The Association of Inpatient Occupancy with Hospital-Acquired Clostridium Difficile Infection

Published in: Journal of Hospital Medicine (Epub June 2018). doi:10.12788/jhm.2976

Posted on on August 23, 2018

by Mahshid Abir, Jason E. Goldstick, Rosalie Malsberger, Claude Messan Setodji, Sharmistha Dev, Neil S. Wenger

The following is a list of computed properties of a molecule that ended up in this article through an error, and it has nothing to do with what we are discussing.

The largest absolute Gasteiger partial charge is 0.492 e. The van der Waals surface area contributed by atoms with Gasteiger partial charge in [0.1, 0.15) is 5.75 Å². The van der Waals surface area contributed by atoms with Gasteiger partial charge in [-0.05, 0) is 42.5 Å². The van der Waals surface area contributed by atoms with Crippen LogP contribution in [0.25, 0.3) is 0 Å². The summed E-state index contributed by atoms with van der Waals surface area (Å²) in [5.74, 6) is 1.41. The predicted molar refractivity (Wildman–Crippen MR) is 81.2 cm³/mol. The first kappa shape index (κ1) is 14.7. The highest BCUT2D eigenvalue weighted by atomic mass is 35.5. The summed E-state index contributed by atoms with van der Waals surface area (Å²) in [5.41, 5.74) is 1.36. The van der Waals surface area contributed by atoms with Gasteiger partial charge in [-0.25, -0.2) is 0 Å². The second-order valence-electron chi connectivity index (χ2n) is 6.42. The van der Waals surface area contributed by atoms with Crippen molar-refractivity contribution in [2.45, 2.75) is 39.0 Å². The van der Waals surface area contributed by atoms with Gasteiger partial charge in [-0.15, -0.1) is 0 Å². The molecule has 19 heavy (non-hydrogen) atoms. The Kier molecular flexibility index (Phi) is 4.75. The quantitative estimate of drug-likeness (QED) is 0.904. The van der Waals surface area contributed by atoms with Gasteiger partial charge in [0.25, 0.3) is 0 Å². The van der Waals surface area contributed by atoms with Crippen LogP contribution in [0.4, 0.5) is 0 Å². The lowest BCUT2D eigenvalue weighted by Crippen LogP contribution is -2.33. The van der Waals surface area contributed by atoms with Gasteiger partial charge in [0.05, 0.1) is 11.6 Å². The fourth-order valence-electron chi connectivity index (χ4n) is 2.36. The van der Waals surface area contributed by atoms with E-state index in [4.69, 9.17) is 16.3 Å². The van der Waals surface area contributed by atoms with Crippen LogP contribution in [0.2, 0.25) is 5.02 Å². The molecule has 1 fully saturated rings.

Few studies have evaluated the relationship between high hospital occupancy and hospital-acquired complications. We evaluated the association between inpatient occupancy and hospital-acquired Clostridium difficile infection (CDI) using a novel measure of hospital occupancy. We analyzed administrative data from California hospitals from 2008–2012 for Medicare recipients aged ≥65 years with a discharge diagnosis of acute myocardial infarction, heart failure, or pneumonia. Using daily census data, we constructed patient-level measures of occupancy on admission day and average occupancy during hospitalization (range: 0-1), which were split into 4 groups. We used logistic regression with cluster standard errors to estimate the adjusted and unadjusted relationship of occupancy with hospital-acquired CDI. Across 327 hospitals, 558,344 discharges met our inclusion criteria. Higher admission day occupancy was associated with significantly lower adjusted likelihood of CDI. Compared to the 0-0.25 occupancy group, patients admitted on a day of 0.51-0.75 occupancy had 0.86 odds of CDI (95% CI 0.75-0.98). The 0.76-1.00 admission occupancy group had 0.87 odds of CDI (95% CI 0.75-1.01). With regard to average occupancy, intermediate levels of occupancy 0.26-0.50 (odds ratio [OR] = 3.04, 95% CI 2.33-3.96) and 0.51-0.75 (OR = 3.28, 95% CI 2.51-4.28) had over 3-fold increased adjusted odds of CDI relative to the low occupancy group; the high occupancy group did not have significantly different odds of CDI compared to the low occupancy group (OR = 0.96, 95% CI 0.70-1.31). These findings should prompt exploration of how hospitals react to occupancy changes and how those care processes translate into hospital-acquired complications in order to inform best practices.

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